Imagining your own death is easy to do. It’s heavy, it’s simple, it’s clear. It evokes feelings of sympathy. Imagining getting through something like this is harder. Life has ups and downs and a whole bunch of OK bits which, while far preferable to dying, are harder to neatly box up and get a feeling from.

    As such when you’re laying in a hospital bed with things hanging off you it’s easy to get a strong feeling from the whole death thing and hard to get a strong feeling off the back to life angle. I didn’t like that. It felt like I was dragging myself the wrong way. So I felt that I needed a mantra for living.

    Annabelle it turns out has had one all along. For her soul to “feel the full range of human emotions, whatever they may bring”.

    I’m not sure mine is quite so poetic but she’s had a lot more practice at all this stuff. Actually I stole it from the Birthday Book. My birthday is the day of the limit pushers. So I made mine, “to push life’s limits”.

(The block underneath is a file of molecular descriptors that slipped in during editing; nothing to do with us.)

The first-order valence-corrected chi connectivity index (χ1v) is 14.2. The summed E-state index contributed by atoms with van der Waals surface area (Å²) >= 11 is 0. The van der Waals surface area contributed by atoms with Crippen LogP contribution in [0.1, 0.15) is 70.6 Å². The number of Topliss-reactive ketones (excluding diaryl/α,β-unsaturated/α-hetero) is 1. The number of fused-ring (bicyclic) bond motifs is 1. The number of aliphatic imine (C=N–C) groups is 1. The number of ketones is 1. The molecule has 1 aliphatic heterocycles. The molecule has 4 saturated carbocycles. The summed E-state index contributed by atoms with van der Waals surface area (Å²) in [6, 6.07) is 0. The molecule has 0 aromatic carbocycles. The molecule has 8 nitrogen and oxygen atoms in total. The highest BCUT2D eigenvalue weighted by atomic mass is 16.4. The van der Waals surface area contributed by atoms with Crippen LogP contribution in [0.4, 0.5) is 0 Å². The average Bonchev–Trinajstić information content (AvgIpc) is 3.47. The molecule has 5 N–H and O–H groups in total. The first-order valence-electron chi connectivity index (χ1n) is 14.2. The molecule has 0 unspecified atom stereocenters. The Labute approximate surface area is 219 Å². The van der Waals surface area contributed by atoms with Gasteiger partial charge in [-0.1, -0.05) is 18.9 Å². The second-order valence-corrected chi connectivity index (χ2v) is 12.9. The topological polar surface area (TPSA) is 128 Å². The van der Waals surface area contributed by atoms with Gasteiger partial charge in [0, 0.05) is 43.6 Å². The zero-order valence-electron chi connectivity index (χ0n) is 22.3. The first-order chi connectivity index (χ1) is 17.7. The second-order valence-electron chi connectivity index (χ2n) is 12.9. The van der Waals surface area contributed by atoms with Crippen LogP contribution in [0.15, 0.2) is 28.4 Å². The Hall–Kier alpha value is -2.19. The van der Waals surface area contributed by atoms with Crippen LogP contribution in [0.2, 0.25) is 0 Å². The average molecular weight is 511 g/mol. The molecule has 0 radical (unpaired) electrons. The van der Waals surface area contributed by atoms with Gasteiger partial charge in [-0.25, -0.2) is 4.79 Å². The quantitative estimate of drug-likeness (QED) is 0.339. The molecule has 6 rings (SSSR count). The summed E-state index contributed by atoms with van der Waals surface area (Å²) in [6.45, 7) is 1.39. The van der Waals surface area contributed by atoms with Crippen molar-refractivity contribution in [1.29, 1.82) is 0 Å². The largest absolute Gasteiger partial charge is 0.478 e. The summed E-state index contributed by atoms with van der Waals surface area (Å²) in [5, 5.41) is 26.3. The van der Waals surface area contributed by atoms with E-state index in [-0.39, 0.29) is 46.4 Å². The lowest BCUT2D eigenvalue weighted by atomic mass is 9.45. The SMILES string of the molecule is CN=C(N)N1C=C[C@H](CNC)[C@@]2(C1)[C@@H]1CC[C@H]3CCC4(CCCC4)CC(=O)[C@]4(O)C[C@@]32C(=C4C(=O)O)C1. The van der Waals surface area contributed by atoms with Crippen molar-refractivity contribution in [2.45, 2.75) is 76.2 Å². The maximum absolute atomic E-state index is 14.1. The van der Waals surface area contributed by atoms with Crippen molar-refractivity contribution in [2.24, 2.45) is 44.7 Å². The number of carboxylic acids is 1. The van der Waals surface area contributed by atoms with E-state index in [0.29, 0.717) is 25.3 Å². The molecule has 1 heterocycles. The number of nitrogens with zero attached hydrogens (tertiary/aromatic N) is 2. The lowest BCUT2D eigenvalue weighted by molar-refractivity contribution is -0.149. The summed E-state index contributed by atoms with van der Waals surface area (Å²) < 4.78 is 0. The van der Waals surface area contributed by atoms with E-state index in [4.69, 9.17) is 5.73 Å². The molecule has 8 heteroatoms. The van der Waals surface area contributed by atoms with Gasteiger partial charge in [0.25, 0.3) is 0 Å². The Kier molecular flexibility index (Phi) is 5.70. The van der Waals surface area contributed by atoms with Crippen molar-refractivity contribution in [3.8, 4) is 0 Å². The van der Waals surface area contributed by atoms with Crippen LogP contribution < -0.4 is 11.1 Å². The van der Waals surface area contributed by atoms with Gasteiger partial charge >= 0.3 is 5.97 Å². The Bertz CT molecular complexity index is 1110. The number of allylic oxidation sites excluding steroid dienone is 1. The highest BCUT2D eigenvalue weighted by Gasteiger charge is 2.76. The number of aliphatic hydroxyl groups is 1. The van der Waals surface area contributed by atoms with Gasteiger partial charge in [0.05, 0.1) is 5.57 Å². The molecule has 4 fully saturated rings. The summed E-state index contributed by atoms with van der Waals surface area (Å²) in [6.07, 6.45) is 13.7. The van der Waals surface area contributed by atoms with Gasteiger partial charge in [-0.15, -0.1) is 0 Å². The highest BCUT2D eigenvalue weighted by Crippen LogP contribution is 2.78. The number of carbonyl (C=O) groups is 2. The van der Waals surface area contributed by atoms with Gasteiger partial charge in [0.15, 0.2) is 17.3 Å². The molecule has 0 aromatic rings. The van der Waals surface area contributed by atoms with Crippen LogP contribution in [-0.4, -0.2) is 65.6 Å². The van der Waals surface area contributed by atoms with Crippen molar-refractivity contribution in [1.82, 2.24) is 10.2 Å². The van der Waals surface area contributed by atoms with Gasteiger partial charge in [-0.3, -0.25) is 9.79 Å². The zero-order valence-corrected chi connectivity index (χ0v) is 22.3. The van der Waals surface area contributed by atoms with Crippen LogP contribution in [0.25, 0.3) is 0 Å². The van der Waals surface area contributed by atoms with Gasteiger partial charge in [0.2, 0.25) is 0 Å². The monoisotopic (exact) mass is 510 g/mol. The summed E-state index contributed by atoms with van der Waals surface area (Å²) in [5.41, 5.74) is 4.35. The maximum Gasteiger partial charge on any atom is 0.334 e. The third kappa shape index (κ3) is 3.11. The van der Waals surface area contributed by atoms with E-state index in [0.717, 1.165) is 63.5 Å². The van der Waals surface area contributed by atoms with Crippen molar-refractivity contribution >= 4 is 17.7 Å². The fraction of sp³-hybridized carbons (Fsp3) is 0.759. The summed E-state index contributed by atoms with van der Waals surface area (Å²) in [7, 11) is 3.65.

These things may not mean much to you now but I can assure you that having a simple reason for being is an excellent counterpoint to stop a depressing experience from getting you down.


    3. You can enjoy a crap moment.

    I had a mate over the other day who is down and out about breaking up with his girliefriend. He was saying how he just wants the days of down and outness to pass.

    I said that at the moment every day is a bit painful. I can’t stand up straight, I get sleepy, I get a sore back, I get random freak belly pains, I can’t run let alone surf, I can’t go for beers at the pub or any other particularly fun things yet I’m not wishing one of these days away simply because if this treatment doesn’t work, then these could be the last 16 weeks of my life. In fact, in spite of the **** I’m finding plenty of ways to enjoy these days.